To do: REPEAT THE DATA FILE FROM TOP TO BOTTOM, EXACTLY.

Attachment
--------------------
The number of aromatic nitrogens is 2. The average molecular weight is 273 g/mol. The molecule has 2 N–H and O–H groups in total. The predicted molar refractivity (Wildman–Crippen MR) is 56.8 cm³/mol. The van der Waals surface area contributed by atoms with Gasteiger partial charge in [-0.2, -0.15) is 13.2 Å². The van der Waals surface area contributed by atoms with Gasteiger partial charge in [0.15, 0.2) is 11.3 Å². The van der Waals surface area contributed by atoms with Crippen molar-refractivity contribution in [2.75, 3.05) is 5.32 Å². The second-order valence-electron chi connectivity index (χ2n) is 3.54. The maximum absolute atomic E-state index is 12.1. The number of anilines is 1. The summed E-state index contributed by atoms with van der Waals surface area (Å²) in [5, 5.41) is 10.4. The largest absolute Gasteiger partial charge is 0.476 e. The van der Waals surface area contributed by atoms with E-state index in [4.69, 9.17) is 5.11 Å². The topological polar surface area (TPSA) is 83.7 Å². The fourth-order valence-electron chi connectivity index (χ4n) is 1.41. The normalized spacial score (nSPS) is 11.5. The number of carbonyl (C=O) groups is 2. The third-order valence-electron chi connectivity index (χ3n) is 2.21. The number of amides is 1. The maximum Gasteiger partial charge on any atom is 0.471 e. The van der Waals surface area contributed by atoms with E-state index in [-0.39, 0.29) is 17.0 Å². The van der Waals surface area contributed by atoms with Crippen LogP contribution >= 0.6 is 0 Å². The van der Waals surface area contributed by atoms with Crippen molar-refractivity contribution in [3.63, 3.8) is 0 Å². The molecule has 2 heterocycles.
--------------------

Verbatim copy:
The number of aromatic nitrogens is 2. The average molecular weight is 273 g/mol. The molecule has 2 N–H and O–H groups in total. The predicted molar refractivity (Wildman–Crippen MR) is 56.8 cm³/mol. The van der Waals surface area contributed by atoms with Gasteiger partial charge in [-0.2, -0.15) is 13.2 Å². The van der Waals surface area contributed by atoms with Gasteiger partial charge in [0.15, 0.2) is 11.3 Å². The van der Waals surface area contributed by atoms with Crippen molar-refractivity contribution in [2.75, 3.05) is 5.32 Å². The second-order valence-electron chi connectivity index (χ2n) is 3.54. The maximum absolute atomic E-state index is 12.1. The number of anilines is 1. The summed E-state index contributed by atoms with van der Waals surface area (Å²) in [5, 5.41) is 10.4. The largest absolute Gasteiger partial charge is 0.476 e. The van der Waals surface area contributed by atoms with E-state index in [4.69, 9.17) is 5.11 Å². The topological polar surface area (TPSA) is 83.7 Å². The fourth-order valence-electron chi connectivity index (χ4n) is 1.41. The normalized spacial score (nSPS) is 11.5. The number of carbonyl (C=O) groups is 2. The third-order valence-electron chi connectivity index (χ3n) is 2.21. The number of amides is 1. The maximum Gasteiger partial charge on any atom is 0.471 e. The van der Waals surface area contributed by atoms with E-state index in [-0.39, 0.29) is 17.0 Å². The van der Waals surface area contributed by atoms with Crippen LogP contribution >= 0.6 is 0 Å². The van der Waals surface area contributed by atoms with Crippen molar-refractivity contribution in [3.63, 3.8) is 0 Å². The molecule has 2 heterocycles.